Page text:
… A-Z Blogging in April
By Jeff Salter
As sometimes happens these days, when I saw my next letter was ‘K’ … I drew a blank. In fact you might say that I struck out. LOL.
One of the most notable K words I know is not even a word. Just the letter ‘K’ … and it means the batter is out on strikes.
K is for Strike-Out
But I didn’t know why ‘K’ meant the pitcher struck out the batter. So I checked. Several sources had much the same information. ‘K’ is credited to Henry Chadwick (“one of the first newspaper journalists to take a literary interest in baseball”) who, in the late 1850s, “built upon a scoring technique devised by fellow New York journalist M. J. Kelly”. [Interestingly, Chadwick is also considered the originator of the box score and the baseball scorecard. Furthermore, Chadwick was the first to use numbers to designate player positions (e.g., shortstop = 6).]
The most pertinent info is from Wikipedia:
The letter ‘S’ was used for ‘sacrifice’ so Chadwick decided to use ‘K’, being the last letter in ‘struck’ [which was then in more common use than the term ‘strikeout’].
Those unaware of Chadwick’s contributions have speculated that ‘K’ was derived from the 19th century pitcher Matt Kilroy’s last name. Kilroy did much to raise the prominence of the strikeout, setting an all-time record of 513 strikeouts in 1886, only two years after overhand pitching was permitted. Kilroy’s record, however, is forever confined to [the] era [when] the pitcher’s mound * * * was only 50 feet from the batter [rather than its current distance of 60.5 feet]. The modern record (1901–) is 383 strikeouts, held by Nolan Ryan [which is] one better than Sandy Koufax’s 382.
K is for KA-BAR
Formerly a single product line of Union Cutlery, KA-BAR has since become the company’s name. The knife which made that company most famous was introduced in 1942 as the USMC Mark 2 Combat Knife and the USN Mark 2 Utility Knife. During WW2, three other companies manufactured the Mark 2, including Camillus (making over one million), Robeson, and Pal.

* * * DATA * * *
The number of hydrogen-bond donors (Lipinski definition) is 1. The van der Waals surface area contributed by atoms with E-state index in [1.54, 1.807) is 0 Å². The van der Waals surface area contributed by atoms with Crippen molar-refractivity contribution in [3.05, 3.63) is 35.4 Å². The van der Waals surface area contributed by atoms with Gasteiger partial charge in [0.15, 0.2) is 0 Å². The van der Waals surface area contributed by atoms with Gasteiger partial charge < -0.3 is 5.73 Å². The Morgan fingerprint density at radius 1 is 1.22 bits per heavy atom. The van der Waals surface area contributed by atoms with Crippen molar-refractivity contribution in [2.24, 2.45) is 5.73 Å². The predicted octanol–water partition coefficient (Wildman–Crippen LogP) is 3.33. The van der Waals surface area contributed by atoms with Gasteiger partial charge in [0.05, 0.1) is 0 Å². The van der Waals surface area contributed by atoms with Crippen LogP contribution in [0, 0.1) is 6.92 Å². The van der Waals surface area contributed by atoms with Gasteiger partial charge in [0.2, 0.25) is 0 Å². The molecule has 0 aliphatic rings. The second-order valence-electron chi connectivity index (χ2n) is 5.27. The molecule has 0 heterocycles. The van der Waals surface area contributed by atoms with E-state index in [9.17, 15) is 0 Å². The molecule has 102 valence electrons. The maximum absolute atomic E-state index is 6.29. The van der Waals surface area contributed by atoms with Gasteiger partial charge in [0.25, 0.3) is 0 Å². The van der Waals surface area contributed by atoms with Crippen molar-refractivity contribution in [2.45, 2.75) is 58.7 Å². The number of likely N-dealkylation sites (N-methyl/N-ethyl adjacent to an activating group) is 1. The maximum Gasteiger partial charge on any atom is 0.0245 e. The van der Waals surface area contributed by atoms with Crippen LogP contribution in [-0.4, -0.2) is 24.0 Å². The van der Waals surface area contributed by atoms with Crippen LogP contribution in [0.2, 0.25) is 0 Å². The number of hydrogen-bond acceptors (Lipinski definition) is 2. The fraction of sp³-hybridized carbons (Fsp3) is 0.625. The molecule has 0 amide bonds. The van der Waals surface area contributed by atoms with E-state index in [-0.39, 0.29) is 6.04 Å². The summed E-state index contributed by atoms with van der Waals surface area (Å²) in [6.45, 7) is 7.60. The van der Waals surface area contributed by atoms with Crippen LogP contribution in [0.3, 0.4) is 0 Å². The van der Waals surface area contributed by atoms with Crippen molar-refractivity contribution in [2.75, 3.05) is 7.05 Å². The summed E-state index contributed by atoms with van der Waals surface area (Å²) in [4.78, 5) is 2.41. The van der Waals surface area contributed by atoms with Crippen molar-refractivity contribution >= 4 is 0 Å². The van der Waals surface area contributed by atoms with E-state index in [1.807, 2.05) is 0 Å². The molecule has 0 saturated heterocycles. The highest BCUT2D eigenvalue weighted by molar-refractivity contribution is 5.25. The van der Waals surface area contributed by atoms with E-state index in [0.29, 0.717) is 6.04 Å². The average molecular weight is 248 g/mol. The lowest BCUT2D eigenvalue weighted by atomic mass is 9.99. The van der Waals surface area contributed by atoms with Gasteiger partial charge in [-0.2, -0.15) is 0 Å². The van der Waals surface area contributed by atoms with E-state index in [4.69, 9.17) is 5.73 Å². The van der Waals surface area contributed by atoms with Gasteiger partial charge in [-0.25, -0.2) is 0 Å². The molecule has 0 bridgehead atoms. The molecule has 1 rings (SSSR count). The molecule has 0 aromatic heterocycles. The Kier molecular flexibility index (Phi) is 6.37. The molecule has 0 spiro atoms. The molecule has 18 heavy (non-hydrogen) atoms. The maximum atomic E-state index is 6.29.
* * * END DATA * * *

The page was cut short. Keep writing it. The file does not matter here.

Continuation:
I’m indebted to Wikipedia for an explanation why a Mark 2 from ANY of those companies would likely be called a KA-BAR:
“Of the four wartime manufacturers, Union Cutlery Co. was the sole wartime knife manufacturer to stamp all Mark 2 Combat/Fighting Utility knives they made for the military with their proprietary trademark – ‘KA-BAR’ – on the blade’s ricasso, and was second only to Camillus in terms of production, producing about 1 million knives during the wartime contract. Because of this prominent trademark, Marines as early as 1944 began universally referring to their new combat knife as the KA-BAR, regardless of manufacturer.”
The Mark 2 also saw service during Korea and Vietnam and (since WW2) has been manufactured by Ontario, Conetta, and Utica. Even Case finally marketed the knife, though their Mark 2, introduced in 1992, was actually manufactured by Ontario.
Other ‘K’ Words
Kiss is a very nice K-word. One of the best advertising slogans belongs to Kay Jewelers, with their ad’s signature, “Every Kiss Begins With K…”
What’s so ‘special’ about Special K cereal? It’s a ‘K’ word … kinda. [Not very tasty, though.]
My wife loves our Keurig hot beverage system, so an article about ‘K’ words could not be complete without citing those expensive ‘K-Cups’.
‘K’ is often used in texting as an abbreviation of ‘okay’ or ‘OK’.
Question: What are some ‘K’ words which popped into your mind?